Regardless of how potentially successful an investment may be, sometimes even the most sophisticated investor either lacks capital or does not want to part with all of his or her investment funds to acquire an asset. Being frugal with your funds when considering an investment is always a good rule of thumb. Whatever your favorite cliché may be—you don’t want to bet the entire farm or put all your golden eggs in one basket. Even the most promising investment can go south and many do. However, just as many may not. But, do you really want to essentially gamble every dime you have to chance it?
The good news is: you don’t have to. Many savvy investors are aware that they can partner their investment funds with others in order to acquire assets to build wealth in their portfolios. Most commonly, this practice is applied when real estate investing. However, you are able to partner funds to acquire assets in other realms including, but not limited to private lending opportunities, oil and gas options, acquiring private placements and stock, precious metals, and any other alternative investment you wish to add to your self-directed IRA.
The better news is that you can partner your funds with anyone, and the disqualified persons rules may not apply when doing so. Although after the purchase of your investment, you are not able to conduct business within your IRA with disqualified persons. Doing so can cause heavy penalties or even disqualification of your IRA and no one wants that to happen, ever.
By educating yourself on the rules when partnering funds, you can make sound and viable decisions that will increase your buying power and hopefully reap the benefits you desire.
How partnering your self-directed IRA funds works
- Identify your partners and the investment you would like to acquire.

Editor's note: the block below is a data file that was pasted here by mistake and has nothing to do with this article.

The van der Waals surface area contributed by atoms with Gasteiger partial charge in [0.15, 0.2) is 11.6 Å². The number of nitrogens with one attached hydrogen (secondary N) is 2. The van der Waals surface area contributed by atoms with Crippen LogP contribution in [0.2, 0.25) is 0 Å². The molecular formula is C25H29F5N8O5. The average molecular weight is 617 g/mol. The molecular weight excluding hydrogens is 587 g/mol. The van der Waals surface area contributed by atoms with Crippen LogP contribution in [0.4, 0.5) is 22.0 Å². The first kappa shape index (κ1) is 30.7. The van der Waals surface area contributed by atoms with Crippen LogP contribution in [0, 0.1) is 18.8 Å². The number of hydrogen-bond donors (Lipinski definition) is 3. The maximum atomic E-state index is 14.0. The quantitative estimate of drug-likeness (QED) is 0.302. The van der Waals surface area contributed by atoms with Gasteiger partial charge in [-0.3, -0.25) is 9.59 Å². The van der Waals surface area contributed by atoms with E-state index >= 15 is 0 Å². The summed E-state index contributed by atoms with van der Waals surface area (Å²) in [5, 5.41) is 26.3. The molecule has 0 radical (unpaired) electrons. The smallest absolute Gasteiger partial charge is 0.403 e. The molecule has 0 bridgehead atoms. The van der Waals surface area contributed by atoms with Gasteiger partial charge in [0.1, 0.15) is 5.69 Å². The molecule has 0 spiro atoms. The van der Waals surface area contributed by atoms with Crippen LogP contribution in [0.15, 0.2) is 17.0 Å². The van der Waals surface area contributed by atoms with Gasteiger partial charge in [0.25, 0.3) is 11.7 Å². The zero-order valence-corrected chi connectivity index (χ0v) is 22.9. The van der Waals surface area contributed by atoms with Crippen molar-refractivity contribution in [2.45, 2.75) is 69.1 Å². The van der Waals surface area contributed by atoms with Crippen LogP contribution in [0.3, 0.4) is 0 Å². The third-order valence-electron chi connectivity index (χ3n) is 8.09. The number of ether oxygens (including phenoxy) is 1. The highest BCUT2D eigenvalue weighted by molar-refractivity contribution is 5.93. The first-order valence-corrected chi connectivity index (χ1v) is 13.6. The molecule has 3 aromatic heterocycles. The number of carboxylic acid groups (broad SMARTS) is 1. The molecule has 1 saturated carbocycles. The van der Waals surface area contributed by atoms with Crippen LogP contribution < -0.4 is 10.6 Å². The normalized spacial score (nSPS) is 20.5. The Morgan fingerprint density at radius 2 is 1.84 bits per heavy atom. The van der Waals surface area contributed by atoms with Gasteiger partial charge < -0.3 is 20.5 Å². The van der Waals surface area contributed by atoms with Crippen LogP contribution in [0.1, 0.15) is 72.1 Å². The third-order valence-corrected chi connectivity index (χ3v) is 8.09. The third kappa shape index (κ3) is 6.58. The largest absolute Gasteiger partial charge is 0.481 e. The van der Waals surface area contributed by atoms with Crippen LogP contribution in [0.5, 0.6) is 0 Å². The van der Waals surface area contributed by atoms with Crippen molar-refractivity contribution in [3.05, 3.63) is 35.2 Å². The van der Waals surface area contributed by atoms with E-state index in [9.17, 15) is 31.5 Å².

- The disqualified persons rules may not apply when partnering with another’s IRA funds, since you are not transacting with the individual. However, once the investment is acquired, your IRA may not perform any transactions with disqualified persons.
- Perform due diligence on both the investment and your potential partners.
- Decide the percentage of ownership of each partner.
- Understand that based on ownership percentage, all income and expenses flow in-and-out of your IRA accordingly.
- You can use your personal funds to partner with your IRA funds to invest, but you may not use personal funds to facilitate any portion of the IRA’s obligations of the investment.
Examples of potential partners
- Your personal funds or funds you can personally guarantee, such as a home equity line of credit.
- Another IRA—even that of a spouse, child or other disqualified person since you are transacting with their IRA and not the individual, which would be considered a prohibited transaction.
- An individual’s personal or a business entity’s funds.
Advanta IRA highly recommends you consult with professionals (attorneys, CPAs, title companies, etc.) who are familiar with the requirements of partnering IRA funds to invest. Remaining in compliance with IRS regulations is critical, and those professionals should be able to successfully guide you through the process. Advanta IRA handles the administrative details of these transactions, ensuring proper titling, receiving income and paying expenses directly from your IRA, and also making sure your IRA transactions fall within IRS guidelines.
If you have questions regarding partnering your self-directed IRA funds to invest, please contact us.